Recently, Jordy Mercer was named the sixth best shortstop in baseball, at least according to MLB.com. My initial reaction was one of befuddlement, especially as Mercer does not exactly have the starting shortstop position locked down with the arrival of Jeong-ho Kang. Can he really be that great of a shortstop if the Pirates are bringing in someone who could wind up taking over his spot?
Naturally, this has led me to wonder what, exactly, I am missing with Mercer. Is he just the kind of player that his true value does not show up statistically? Is Mercer more than the sum of his parts? Or does Jordy Mercer just have compromising photographs of someone at MLB.com, and they programmed their statistical analysis tool to give bonus points to any shortstop named Jordy?
Obviously, since we cannot really delve into the possibility that Jordy Mercer has evidence of illegal activities involving the head honchos at MLB.com, let us look at his statistics. Offensively, Mercer is generally solid. A slow start contributed to his .255/.305/.387 batting line, and he did hit twelve home runs. However, those numbers are not exactly special.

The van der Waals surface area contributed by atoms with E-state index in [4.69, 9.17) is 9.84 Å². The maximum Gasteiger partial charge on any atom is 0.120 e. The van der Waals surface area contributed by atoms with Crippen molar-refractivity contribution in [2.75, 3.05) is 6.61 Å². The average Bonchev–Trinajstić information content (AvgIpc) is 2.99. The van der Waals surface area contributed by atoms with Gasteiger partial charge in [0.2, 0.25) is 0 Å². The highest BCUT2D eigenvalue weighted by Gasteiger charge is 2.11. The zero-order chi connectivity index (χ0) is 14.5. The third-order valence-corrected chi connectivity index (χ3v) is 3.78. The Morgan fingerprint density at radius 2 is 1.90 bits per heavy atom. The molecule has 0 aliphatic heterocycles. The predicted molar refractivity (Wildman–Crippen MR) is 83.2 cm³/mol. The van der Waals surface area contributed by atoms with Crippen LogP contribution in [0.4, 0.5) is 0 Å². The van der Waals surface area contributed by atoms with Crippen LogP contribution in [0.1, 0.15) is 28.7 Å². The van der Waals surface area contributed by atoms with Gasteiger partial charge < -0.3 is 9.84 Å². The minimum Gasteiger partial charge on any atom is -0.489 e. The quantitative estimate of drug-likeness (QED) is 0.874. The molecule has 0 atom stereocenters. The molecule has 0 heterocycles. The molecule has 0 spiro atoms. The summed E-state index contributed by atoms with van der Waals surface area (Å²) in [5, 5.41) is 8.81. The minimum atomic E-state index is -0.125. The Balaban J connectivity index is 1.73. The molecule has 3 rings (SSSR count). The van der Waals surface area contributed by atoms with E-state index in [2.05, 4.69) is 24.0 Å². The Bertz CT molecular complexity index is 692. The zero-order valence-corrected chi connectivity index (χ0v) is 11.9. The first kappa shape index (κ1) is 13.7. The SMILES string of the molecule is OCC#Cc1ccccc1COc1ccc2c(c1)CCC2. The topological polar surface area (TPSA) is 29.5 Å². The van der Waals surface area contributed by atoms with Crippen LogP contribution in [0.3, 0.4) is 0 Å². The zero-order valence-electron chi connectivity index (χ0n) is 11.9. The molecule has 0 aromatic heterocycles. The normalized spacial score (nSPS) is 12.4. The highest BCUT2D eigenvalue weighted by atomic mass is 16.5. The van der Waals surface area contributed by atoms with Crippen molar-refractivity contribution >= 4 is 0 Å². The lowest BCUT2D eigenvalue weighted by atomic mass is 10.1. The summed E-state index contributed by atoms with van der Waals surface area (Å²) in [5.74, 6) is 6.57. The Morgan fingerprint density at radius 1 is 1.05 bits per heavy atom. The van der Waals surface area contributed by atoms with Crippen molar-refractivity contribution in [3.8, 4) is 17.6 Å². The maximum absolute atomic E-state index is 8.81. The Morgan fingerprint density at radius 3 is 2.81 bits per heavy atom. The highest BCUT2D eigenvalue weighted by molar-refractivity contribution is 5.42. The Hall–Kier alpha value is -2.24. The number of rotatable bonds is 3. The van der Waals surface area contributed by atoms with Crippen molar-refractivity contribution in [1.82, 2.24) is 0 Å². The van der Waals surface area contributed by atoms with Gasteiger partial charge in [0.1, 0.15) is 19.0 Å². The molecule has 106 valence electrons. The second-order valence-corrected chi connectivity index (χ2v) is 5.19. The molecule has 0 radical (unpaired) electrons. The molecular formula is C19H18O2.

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Where Mercer truly excelled is on the defensive side. Last season, Mercer led the National League with 21 runs saved as a shortstop, and ranked second overall behind Jason Heyward. Given a chance to be a full time player, Mercer was second with 439 assists and fourth with a .982 fielding percentage at short. He was certainly stellar with the glove.
Is that defensive capability really worth the sixth spot on the list? If so, one would have to expect that Andrelton Simmons would rank higher than tenth and that Alcides Escobar would crack the top ten. Yet, Jordy Mercer rates higher than both. Interesting.
Perhaps it really is that Jordy Mercer is more than what he would appear to be statistically. Perhaps the “Shredder” program MLB.com used truly knows more than everyone else. Or, there may have been a bit of programming bias as Mercer withheld some interesting pictures for a place on the list.